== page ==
“ To my noble friend Sir Henry Bourchier : “ Sir Harry Bourchier, you are descended of noble ancestry, and in the duty of a good man love to hear and see fair reputation preserved from slander and oblivion. Wherefore to you I dedicate this edition of Ocleve,' where Sir John Oldcastle appears to have been a man of valour and virtue, and only lost in his own times because he would not bow under the foul superstition of Papistry, from whence, in so great a light of Gospel and learning, that there is not yet a more universal departure is to me the greatest scom of men. But of this more in another place, and in preface will you please to hear me that which follows ? A young gentle lady of your acquaintance, having read the works of Shakespeare, made me this question : How Sir John Falstaffe, or Fastolf as it is written in the statute-book of Maudlin College in Oxford, where every day that society were bound to make memory of his soul, could be dead in Harry the Fifth's time and again live in the time of Harry the Sixth to be banished for cowardice? Whereto I made answer that this was one of those humours and mistakes for which Plato banished all poets out of his commonwealth; that Sir John Falstaff was in those times a valiant soldier, as appears by a book in the Heralds' office dedicated unto him by a herald who had been with him, if I well remember, for the space of 25 years in the French wars ; that he seems also to have been a man of learning, because in a library of Oxford I find a book of dedicating churches sent from him for a present unto Bishop Wainfleet, and inscribed with his own name. That in Shakespeare's first show of 'Harry the Fifth,' the person with which he undertook to play a buffoon was not Falstaff, but Sir John Oldcastle; and that, offence being worthily taken by personages descended from his title, as peradventure by many others also who ought to have him in honourable memory, the poet was put to make an ignorant shift of abusing Sir John Falstophe, a man not inferior of virtue, though not so famous in piety as the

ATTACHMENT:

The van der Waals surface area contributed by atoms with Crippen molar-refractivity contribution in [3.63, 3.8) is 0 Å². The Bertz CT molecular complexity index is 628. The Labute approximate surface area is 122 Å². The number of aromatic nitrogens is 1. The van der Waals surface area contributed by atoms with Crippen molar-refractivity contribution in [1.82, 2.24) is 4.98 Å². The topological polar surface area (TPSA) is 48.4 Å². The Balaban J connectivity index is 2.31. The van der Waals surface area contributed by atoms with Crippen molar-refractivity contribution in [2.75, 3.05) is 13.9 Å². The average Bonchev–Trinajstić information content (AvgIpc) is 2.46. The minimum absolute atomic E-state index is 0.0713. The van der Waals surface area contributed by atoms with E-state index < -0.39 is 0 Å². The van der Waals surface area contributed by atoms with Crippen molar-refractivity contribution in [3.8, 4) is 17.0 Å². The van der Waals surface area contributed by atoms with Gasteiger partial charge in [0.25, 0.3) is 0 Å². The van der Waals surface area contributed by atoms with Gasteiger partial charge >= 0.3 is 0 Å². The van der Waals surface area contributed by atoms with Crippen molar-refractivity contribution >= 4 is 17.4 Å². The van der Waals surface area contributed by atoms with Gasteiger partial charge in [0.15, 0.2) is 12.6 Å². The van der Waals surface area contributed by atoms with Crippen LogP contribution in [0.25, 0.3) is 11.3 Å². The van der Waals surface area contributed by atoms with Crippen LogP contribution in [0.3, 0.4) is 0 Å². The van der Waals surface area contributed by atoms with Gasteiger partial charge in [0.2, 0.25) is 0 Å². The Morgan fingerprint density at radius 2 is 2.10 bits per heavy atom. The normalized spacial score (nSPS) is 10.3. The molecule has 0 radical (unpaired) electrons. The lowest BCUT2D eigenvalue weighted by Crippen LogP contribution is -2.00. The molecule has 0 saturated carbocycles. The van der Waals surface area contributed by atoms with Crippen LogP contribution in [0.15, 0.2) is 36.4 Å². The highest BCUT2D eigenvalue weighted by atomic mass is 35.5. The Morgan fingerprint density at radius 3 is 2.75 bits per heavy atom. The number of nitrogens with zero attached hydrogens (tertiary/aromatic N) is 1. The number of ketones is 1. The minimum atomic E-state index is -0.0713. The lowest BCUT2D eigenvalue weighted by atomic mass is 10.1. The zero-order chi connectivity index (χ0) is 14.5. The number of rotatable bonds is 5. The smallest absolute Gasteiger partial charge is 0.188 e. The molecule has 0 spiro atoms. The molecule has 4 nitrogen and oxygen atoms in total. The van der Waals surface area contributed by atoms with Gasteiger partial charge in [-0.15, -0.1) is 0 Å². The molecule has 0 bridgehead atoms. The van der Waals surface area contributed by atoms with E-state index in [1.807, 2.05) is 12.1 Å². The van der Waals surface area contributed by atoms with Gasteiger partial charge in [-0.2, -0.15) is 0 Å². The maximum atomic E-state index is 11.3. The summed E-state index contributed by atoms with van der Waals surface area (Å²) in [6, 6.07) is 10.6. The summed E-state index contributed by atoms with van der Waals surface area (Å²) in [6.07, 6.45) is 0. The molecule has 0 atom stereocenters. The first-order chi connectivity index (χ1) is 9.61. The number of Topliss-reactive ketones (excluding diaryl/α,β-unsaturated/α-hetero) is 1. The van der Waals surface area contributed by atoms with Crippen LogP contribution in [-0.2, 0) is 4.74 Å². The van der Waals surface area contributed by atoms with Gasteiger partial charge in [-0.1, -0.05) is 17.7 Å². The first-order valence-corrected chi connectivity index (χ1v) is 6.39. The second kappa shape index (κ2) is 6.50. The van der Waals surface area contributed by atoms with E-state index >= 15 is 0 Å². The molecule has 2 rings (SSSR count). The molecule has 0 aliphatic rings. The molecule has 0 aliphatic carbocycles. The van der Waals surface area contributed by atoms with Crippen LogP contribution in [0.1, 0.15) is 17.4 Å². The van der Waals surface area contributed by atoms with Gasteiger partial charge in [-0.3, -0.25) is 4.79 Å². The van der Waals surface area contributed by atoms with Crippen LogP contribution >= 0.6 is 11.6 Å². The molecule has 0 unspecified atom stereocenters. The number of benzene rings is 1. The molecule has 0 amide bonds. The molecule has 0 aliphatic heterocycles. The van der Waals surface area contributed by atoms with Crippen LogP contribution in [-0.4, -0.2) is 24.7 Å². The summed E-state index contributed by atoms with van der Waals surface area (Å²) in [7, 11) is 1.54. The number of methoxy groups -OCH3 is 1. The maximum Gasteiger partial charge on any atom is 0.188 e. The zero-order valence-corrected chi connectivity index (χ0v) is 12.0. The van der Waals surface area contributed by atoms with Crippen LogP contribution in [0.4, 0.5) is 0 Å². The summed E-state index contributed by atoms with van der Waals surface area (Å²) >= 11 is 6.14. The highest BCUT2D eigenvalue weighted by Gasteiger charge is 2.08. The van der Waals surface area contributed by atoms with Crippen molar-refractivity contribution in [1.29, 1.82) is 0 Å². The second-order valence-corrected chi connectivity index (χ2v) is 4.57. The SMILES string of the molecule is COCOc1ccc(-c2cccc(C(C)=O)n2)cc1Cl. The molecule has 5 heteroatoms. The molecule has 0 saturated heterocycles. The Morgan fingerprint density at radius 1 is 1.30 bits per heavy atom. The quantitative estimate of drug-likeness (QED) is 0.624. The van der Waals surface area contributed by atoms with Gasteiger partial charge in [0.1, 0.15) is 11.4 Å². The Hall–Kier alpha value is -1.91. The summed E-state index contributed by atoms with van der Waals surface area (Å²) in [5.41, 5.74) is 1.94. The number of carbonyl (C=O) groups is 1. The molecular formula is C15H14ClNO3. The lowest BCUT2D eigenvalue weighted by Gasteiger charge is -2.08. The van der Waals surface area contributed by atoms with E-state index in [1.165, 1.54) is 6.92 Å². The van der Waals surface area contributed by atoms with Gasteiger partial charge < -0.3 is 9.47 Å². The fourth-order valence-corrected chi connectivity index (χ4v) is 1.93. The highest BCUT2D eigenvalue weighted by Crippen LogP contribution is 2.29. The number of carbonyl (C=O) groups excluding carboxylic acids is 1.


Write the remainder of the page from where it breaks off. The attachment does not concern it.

other, who gave witness unto the trust of our reformation with a constant and resolute martyrdom, unto which he was pursued by the priests, bishops, mouks, and friars of those days. Noble sir, this is all my preface. God keep you and me, and all Christian people, from the bloody designs of that cruel religion.